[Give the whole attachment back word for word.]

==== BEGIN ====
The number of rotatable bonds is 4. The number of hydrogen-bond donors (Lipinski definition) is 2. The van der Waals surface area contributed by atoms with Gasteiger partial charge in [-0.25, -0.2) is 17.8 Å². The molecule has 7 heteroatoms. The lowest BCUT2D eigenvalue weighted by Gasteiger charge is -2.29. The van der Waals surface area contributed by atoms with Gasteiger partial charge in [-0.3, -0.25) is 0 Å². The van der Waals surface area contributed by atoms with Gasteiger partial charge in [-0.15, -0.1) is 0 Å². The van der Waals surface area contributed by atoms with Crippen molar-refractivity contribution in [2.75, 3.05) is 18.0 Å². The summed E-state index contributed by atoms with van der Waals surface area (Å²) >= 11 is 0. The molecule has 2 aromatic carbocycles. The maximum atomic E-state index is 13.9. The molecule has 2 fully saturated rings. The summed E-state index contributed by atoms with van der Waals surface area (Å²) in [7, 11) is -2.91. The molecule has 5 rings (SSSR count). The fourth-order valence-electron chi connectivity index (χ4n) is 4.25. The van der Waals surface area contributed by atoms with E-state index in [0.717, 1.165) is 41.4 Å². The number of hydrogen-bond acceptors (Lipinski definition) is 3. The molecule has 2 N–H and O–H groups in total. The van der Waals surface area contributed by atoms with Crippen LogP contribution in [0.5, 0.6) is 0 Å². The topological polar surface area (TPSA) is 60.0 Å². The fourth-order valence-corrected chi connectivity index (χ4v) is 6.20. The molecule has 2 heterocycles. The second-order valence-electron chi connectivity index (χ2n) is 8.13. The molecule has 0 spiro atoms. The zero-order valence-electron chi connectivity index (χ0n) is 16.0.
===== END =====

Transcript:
The number of rotatable bonds is 4. The number of hydrogen-bond donors (Lipinski definition) is 2. The van der Waals surface area contributed by atoms with Gasteiger partial charge in [-0.25, -0.2) is 17.8 Å². The molecule has 7 heteroatoms. The lowest BCUT2D eigenvalue weighted by Gasteiger charge is -2.29. The van der Waals surface area contributed by atoms with Gasteiger partial charge in [-0.3, -0.25) is 0 Å². The van der Waals surface area contributed by atoms with Gasteiger partial charge in [-0.15, -0.1) is 0 Å². The van der Waals surface area contributed by atoms with Crippen molar-refractivity contribution in [2.75, 3.05) is 18.0 Å². The summed E-state index contributed by atoms with van der Waals surface area (Å²) >= 11 is 0. The molecule has 2 aromatic carbocycles. The maximum atomic E-state index is 13.9. The molecule has 2 fully saturated rings. The summed E-state index contributed by atoms with van der Waals surface area (Å²) in [7, 11) is -2.91. The molecule has 5 rings (SSSR count). The fourth-order valence-electron chi connectivity index (χ4n) is 4.25. The van der Waals surface area contributed by atoms with E-state index in [0.717, 1.165) is 41.4 Å². The number of hydrogen-bond acceptors (Lipinski definition) is 3. The molecule has 2 N–H and O–H groups in total. The van der Waals surface area contributed by atoms with Crippen LogP contribution in [0.5, 0.6) is 0 Å². The topological polar surface area (TPSA) is 60.0 Å². The fourth-order valence-corrected chi connectivity index (χ4v) is 6.20. The molecule has 2 heterocycles. The second-order valence-electron chi connectivity index (χ2n) is 8.13. The molecule has 0 spiro atoms. The zero-order valence-electron chi connectivity index (χ0n) is 16.0.